#3: Night of the Living Dead (1968) – Everyone already knows this — or they should — but George A. Romero’s first feature-length film, Night of the Living Dead, is one of the greatest and most influential horror films ever made and inspired countless subsequent films, comics/TV franchises, university classes, and even fundraising efforts, etc. One of the most financially successful independent films ever made (it cost about $100,000 to make and made over $30 million at the time), the shocking thing is that Romero saw virtually none of that profit and, because of a mix-up from the film’s distributor, the film ultimately wasn’t copyrighted and entered public-domain very early. Tonally, it’s quite different from its sequels (e.g. Dawn of the Dead, Day of the Dead, etc.) but Night of the Living Dead feels rich with socio-cultural commentary. A truly remarkable accomplishment for any film, let alone a first film.
#2: The Old Dark House (1932) – Tonally, James Whale’s The Old Dark House is perhaps the weirdest, most unconventional film on this list. I wouldn’t necessarily call the film “camp” (maybe “camp-like,” maybe “proto-camp” or something), but it’s really tricky to definitively pin down the tonal register — at times, it feels like a gothic horror and at other times it feels like a romantic-comedy. For that reason, I totally “get” why this film is often overlooked within Whale’s oeuvre in favor of films like Frankenstein, Bride of Frankenstein, and The Invisible Man. That said, its unforced quirkiness is one of the reasons why I loved this film so much, as I found my thoughts returning to the film throughout the month to (re)consider how a film like The Old Dark House works when it probably shouldn’t work.
#1: Peeping Tom (1960) – Despite the fact that it had been previously recommended to me many, many times by folks whose cinematic opinions I greatly respect and trust, I just somehow never watched Michael Powell’s Peeping Tom until this month for this particular marathon. When the movie ended, I was mad — actually mad — at myself for waiting so long to watch this amazing film. It’s simply brilliant and easily one of the greatest horror films ever made, full of astoundingly surprising directorial choices and anchored by one of the most memorable performances (by Carl Boehm) to ever occur in a horror film. Peeping Tom screams to be dissected, analyzed, scrutinized, debated, etc. via multiple critical lenses. A film where the murderer literally kills people with his camera, while we (the audience) adopt the perspective of the murderer (and, as we learn) also his victim. Whew…an incredibly bold and risky movie that was waaaaaaay ahead of its time. Watch it!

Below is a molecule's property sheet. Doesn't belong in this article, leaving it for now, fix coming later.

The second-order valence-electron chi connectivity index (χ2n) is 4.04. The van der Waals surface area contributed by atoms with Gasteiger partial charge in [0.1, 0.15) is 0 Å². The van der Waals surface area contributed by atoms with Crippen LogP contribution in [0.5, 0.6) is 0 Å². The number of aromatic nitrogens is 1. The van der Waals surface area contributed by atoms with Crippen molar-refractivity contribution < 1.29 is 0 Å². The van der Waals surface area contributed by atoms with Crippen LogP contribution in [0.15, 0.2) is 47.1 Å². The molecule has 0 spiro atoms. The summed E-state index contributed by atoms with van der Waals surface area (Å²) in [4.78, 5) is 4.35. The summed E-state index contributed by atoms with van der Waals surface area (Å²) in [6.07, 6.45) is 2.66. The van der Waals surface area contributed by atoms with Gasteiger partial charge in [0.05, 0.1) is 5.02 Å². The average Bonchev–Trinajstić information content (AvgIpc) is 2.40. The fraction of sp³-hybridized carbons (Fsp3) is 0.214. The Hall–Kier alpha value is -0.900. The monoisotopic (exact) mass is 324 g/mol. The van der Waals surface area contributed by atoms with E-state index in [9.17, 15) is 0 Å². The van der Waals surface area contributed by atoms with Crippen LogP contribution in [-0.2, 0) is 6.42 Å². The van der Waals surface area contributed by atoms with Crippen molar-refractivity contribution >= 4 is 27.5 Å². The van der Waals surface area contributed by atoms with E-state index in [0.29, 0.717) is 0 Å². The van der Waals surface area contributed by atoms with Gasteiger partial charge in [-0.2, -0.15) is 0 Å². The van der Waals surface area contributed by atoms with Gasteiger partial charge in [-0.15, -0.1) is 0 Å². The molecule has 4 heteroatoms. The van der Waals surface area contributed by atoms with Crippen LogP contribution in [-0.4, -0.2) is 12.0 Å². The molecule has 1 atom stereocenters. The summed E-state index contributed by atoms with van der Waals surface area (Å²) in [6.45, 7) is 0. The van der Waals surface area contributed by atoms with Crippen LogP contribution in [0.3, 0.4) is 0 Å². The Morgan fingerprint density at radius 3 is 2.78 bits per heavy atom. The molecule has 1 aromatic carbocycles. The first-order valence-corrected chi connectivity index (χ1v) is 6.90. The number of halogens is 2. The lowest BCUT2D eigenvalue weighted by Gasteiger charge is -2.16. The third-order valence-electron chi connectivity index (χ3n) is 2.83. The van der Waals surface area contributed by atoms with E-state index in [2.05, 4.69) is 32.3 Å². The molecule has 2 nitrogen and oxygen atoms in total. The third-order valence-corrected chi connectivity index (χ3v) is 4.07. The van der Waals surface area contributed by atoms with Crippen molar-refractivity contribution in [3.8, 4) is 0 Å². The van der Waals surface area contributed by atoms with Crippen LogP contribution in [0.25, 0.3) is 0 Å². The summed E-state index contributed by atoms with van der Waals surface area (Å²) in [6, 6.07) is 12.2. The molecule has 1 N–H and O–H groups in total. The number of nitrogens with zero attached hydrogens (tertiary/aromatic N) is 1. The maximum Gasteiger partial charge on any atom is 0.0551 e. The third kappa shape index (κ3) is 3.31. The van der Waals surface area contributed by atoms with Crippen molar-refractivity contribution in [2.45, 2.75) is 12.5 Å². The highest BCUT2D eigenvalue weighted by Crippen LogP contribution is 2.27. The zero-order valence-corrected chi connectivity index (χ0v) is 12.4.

I really enjoyed watching all these pre-1970s horror films, as it was fun to go back and re-watch some older movies that I hadn’t seen in awhile and to (finally!) watch for the first time a bunch of the “classics” that I’d been putting off forever. Some takeaways: (1) A beautiful black-and-white film is, for my money, more beautiful than a color film — something about light and shadow blah blah blah; (2) James Whale is a directorial genius and a true auteur, if such a thing exists in filmmaking; (3) More than maybe any other genre, the great “horror” films never go out-of-style because they reflect issues / problems / concerns / etc. within the individual human psyche and the collective human society, which (sadly) never seem to leave us and our species. Even if our understandings and languages for exploring these things evolve (as they must and should), there’s still something here — however flawed and imperfect — that horror films are unearthing and engaging and reifying, which I think is very exciting!